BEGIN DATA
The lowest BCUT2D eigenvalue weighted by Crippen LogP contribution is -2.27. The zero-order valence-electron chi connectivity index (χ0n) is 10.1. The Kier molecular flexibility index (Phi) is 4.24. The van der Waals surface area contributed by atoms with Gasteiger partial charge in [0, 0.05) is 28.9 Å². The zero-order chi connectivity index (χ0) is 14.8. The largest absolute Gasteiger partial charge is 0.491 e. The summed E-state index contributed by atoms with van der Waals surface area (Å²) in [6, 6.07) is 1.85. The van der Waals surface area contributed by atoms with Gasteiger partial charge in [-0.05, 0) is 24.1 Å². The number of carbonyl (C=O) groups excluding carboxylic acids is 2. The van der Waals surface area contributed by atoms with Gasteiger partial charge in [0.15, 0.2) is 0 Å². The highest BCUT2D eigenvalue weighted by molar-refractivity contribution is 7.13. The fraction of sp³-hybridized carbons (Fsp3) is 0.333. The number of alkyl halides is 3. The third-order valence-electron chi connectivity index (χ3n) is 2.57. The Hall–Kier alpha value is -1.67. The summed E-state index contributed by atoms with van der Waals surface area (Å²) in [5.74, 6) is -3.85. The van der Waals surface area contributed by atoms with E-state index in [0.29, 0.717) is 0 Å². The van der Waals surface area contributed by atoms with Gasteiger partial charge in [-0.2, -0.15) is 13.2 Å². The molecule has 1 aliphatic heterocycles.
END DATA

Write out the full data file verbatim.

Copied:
The lowest BCUT2D eigenvalue weighted by Crippen LogP contribution is -2.27. The zero-order valence-electron chi connectivity index (χ0n) is 10.1. The Kier molecular flexibility index (Phi) is 4.24. The van der Waals surface area contributed by atoms with Gasteiger partial charge in [0, 0.05) is 28.9 Å². The zero-order chi connectivity index (χ0) is 14.8. The largest absolute Gasteiger partial charge is 0.491 e. The summed E-state index contributed by atoms with van der Waals surface area (Å²) in [6, 6.07) is 1.85. The van der Waals surface area contributed by atoms with Gasteiger partial charge in [-0.05, 0) is 24.1 Å². The number of carbonyl (C=O) groups excluding carboxylic acids is 2. The van der Waals surface area contributed by atoms with Gasteiger partial charge in [0.15, 0.2) is 0 Å². The highest BCUT2D eigenvalue weighted by molar-refractivity contribution is 7.13. The fraction of sp³-hybridized carbons (Fsp3) is 0.333. The number of alkyl halides is 3. The third-order valence-electron chi connectivity index (χ3n) is 2.57. The Hall–Kier alpha value is -1.67. The summed E-state index contributed by atoms with van der Waals surface area (Å²) in [5.74, 6) is -3.85. The van der Waals surface area contributed by atoms with E-state index in [0.29, 0.717) is 0 Å². The van der Waals surface area contributed by atoms with Gasteiger partial charge in [-0.2, -0.15) is 13.2 Å². The molecule has 1 aliphatic heterocycles.